Dead Islands (Necrose Series) by Tim Moon

I would normally bypass zombie novellas because ewwwww, zombies, but Dead Islands (Necrose Series) by Tim Moon is a needed change from my now-quickly-becoming-usual aquatic horror.  It’s a quick, decently intense read.  No, I’m not going to go to bed dreaming of regular humans vomiting until they die and then reawakening as mindless flesh eaters.  Well, I might, but not because of Dead Islands.  Still, I thought it was much more gripping than I imagined it would be.  The biggest downfall about the book is some blatantly poor grammar that I, not even a trained or hired editor, could see quite clearly.  Reading these supernatural creature horror novels is supposed to be my free time when I don’t think about grammar and other technical business, so I was highly disappointed in that aspect.  I’ll explain this more clearly later on.

Dead Islands is a country-traveling horror novella, which is probably one reason it’s creepy.  It’s bad enough that in this novella the entire country of China is infected with a zombie virus, but it’s even worse that the virus quickly spreads across the world.  Readers only see the virus in its infancy in China as told through the eyes of a tourist (who doesn’t feature in the novella past the prologue) and then how it travels from a Chinese airplane into Kona, Haiwaii through the eyes of protagonist Ben Chase.  Ben Chase is returning from an English teacher position in China and of course he gets caught up in situations where the virus spreads from person to person while magically keeping his health and humanity.  Throughout the novel you’re going to wonder if the only reason Ben survives is that the author requires him for the rest of the series because by all means he should’ve shown signs of possibly contracting the virus.  Ben is one of those “special snowflake” characters.  If you can overlook the unbelievability of Ben’s survival, it’s worth it to read to the end.  Yes, Ben and his group of friends and fellow survivors do get sent to a military quarantine center and live to potentially return for the second novella in the series.  Meanwhile, this novella ends with a cliffhanger of sorts.  I won’t spoil it, but let’s just say that it seems the military is being negatively affected by the zombie virus in ways they never intended to be.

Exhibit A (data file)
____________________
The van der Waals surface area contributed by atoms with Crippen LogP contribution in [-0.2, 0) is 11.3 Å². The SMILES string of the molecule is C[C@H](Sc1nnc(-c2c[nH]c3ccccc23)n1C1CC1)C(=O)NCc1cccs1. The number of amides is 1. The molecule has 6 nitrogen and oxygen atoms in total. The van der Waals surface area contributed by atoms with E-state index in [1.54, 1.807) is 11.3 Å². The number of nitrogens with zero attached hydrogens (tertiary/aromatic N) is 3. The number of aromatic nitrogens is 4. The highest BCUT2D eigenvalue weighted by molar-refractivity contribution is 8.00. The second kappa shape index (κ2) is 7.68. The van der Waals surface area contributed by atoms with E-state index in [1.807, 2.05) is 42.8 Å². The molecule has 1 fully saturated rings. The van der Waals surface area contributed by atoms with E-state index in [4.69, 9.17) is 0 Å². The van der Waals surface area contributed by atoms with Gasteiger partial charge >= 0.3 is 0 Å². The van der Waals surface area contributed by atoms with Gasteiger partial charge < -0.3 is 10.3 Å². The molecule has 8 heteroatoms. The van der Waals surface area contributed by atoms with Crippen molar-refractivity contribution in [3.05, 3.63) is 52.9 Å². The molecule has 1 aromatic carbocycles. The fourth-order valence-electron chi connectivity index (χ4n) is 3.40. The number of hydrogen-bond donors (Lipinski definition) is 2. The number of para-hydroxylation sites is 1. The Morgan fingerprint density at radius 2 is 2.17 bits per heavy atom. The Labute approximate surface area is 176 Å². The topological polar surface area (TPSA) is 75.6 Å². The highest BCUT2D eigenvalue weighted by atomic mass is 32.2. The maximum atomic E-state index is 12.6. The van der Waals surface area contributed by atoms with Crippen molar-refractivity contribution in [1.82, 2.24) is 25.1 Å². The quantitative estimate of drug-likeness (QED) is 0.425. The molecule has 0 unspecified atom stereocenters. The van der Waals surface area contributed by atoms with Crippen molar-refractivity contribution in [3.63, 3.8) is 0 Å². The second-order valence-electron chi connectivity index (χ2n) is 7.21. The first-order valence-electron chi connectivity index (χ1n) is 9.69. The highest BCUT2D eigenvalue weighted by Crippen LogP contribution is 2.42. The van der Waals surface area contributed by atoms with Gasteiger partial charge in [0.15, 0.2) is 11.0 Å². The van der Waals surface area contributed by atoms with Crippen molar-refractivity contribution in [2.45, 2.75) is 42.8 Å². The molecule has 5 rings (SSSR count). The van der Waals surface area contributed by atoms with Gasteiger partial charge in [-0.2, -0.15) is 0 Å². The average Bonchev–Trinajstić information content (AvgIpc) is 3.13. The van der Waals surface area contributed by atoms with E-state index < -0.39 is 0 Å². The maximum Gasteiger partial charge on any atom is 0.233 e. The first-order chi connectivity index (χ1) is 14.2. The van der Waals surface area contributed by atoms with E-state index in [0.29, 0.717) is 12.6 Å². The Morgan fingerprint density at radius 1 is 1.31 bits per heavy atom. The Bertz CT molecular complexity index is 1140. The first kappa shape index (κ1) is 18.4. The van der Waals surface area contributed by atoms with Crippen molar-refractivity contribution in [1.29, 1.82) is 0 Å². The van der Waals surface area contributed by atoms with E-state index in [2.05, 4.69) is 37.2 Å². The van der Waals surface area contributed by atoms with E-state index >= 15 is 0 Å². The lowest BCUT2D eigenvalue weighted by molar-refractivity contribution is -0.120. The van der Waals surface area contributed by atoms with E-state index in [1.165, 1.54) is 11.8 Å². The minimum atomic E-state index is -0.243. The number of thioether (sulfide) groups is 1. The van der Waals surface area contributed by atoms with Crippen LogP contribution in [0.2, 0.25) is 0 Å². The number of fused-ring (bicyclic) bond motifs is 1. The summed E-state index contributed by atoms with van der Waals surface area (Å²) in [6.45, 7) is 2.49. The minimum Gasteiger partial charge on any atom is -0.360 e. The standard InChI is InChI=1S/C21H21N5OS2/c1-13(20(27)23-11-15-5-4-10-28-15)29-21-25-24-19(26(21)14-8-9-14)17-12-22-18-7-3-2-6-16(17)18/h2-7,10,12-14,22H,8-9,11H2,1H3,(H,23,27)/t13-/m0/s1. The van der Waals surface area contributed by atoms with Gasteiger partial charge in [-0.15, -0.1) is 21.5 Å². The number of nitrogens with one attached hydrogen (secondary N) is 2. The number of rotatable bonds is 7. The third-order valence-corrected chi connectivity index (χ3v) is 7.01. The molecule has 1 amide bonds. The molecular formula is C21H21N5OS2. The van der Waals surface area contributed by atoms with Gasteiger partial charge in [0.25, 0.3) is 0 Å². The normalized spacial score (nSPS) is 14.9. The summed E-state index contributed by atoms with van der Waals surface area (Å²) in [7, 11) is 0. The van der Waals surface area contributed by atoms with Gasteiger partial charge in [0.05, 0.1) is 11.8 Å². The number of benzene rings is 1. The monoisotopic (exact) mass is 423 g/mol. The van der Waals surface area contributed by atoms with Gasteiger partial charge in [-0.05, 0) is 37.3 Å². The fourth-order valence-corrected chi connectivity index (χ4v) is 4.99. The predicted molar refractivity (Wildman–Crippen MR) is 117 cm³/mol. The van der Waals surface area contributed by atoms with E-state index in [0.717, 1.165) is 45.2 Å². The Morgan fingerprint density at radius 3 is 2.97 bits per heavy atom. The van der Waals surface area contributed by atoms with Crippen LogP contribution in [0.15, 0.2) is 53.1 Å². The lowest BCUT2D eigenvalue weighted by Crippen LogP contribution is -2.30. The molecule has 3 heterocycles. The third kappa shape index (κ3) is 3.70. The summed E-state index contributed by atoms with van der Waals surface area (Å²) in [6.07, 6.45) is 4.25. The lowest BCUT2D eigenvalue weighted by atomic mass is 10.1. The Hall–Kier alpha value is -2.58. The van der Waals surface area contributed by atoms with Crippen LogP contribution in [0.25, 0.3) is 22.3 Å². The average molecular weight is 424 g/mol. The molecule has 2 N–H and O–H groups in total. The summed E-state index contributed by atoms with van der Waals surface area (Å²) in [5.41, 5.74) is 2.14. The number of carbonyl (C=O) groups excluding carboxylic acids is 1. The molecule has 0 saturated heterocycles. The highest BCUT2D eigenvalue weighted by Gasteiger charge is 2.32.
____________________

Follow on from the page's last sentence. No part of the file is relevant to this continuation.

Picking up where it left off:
The positive points of Dead Islands are as follows:

  • Ben Chase is an English teacher.  I know there’s very little in this novella about that, but I think it’s so cool!  Yay English teachers!  Plus, if you think about it, how many other zombie novels or novellas have a normal everyday man character battling zombies?  Just because everyone can see that Ben Chase and his friends are going to survive to the end, it’s still interesting to follow how they do it.